Dog Friendly Hikes in SoCal

we love being able to take our pups along with us for a nice hike

I love hiking with my dog, Tiffany and she loves getting out for a nice hike every now and then. Below are a few tips and dog friendly hiking trails.

Find a dog-friendly trail.

Never take your dog off leash. I’ve ran into rattlesnakes, bobcats, coyotes and deer. My dog always wants to chase after anything that she sees on the trail. If she wasn’t on leash, I’m sure she would have been lost chasing a deer, or been killed running after a bobcat or coyote or bit sniffing a rattlesnake. I use a fixed 4’ leash for hiking, that way she’s close to me, and I can pull her back right away if we come upon a rattler.

Stay on the trail.

Even if your dog is on their leash they still want to head off the trail. My dog did, and she brushed up against some poison oak, she was fine, but not me, when I picked her up the poison oak transferred off her and onto me. So I had a nice out break of poison oak for 3 weeks. It was horrible. Staying on the trail also ensures that you don’t disturb wildlife and decreases your dog’s chances of coming across fleas and ticks.

Be courteous to others.

This includes people, their dogs, equestrians, their horses, and other wildlife. If excessive barking is a problem, for instance, you might need to work with your dog before bringing him on the trail. Loud noises can spook small children, other dogs and horses. The last of which can be dangerous for all parties involved, including you and Spot. Yield to hikers, bikers, and horses.

Beware of bicyclists.

To keep both dog and bicyclist safe, guide your dog to your right, toward the edge of the trail, when bikers are coming from behind on your left. If your dog has a tendency to chase after bicyclists, you should keep him on a shorter leash around them.

Always ask dog owners for permission before approaching.

Like people, pups’ personalities vary very widely. Some love making new canine friends. Others are more wary. The person who’d be able to advice you best is the owner. Even if Spot is friendly, ask before approaching to make sure the encounter doesn’t escalate to aggression.

Pack a water bowl and plenty of water for both you and your dog.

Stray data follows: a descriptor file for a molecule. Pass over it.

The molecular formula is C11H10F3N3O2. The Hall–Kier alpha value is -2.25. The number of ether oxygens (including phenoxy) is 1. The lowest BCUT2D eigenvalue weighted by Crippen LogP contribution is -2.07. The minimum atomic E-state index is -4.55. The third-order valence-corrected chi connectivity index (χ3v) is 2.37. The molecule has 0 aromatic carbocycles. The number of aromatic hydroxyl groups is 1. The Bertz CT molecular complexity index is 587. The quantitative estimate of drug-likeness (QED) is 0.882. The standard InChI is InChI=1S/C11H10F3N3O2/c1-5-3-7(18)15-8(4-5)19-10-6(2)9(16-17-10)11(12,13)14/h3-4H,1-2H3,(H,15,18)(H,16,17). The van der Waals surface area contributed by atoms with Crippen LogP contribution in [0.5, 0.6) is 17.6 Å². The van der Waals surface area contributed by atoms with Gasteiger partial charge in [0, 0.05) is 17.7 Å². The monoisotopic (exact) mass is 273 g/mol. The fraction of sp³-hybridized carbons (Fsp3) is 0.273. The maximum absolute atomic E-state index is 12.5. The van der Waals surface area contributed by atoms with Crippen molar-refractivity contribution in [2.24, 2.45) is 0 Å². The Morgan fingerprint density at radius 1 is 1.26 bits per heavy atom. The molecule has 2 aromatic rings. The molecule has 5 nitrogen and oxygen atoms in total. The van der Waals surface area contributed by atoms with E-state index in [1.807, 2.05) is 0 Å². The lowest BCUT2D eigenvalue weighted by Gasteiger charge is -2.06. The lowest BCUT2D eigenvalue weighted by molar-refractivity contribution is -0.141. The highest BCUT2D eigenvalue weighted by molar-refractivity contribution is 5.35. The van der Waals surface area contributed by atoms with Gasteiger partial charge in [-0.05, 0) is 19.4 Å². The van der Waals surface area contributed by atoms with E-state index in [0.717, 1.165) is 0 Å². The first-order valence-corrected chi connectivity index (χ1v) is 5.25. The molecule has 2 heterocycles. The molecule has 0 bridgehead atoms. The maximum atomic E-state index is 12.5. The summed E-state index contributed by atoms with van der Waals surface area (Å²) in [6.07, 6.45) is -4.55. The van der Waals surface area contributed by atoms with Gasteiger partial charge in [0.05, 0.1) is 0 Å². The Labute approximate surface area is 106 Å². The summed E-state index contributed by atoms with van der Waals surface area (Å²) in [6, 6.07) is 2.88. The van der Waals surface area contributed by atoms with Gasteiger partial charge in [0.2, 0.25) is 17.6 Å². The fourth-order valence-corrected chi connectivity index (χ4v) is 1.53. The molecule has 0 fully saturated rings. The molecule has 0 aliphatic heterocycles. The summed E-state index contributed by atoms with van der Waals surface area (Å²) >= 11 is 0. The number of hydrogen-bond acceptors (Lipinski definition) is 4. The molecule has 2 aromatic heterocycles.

Depending on the length of your hike, you might want to bring along some snacks as well. Dogs should be kept hydrated and happy. Bringing your own water also saves you the headache of finding a water source and purifying it. If your dog seems especially tired, maybe it’s time for a water break. I hike at least 4-miles everyday with my dog in the early morning. She’s in really good shape, but when the sun is out she overheats pretty quick. I’ll pick her up for a mile or two until she wants down, if it looks like she’s done, I’ll just turn around and go back to the car.

Just in case, bring a first-aid kit.

It doesn’t have to be extensive, just some essentials, including gauze pads, antiseptic and bandaging in case your dog gets hurt. And keep an eye on your dog’s pads. Some trails are made up of sharp rocks that can wear their pads. Having a set of booties in your pack is a good idea.

Always, always pick up after your dog.

Nobody likes stepping in dog poop, so be a good parent and pick up after your dog.

 
Dog Friendly Hikes
Big Santa Anita Canyon Loop via the Lower Trail: [+] Read More
Los Pinos Peak, Cleveland National Forest: [+] Read More
Smith Mountain Peak, Angeles National Forest: [+] Read More
Black Star Canyon / Indian Village, California Historical Landmark No. 217: [+] Read More
Silverado Motorway, Cleveland National Forest: [+] Read More
Bishop Peak, San Luis Obispo: [+] Read More
Bear Canyon Loop, Cleveland National Forest: [+] Read More
Bernardo Mountain, Escondido: [+] Read More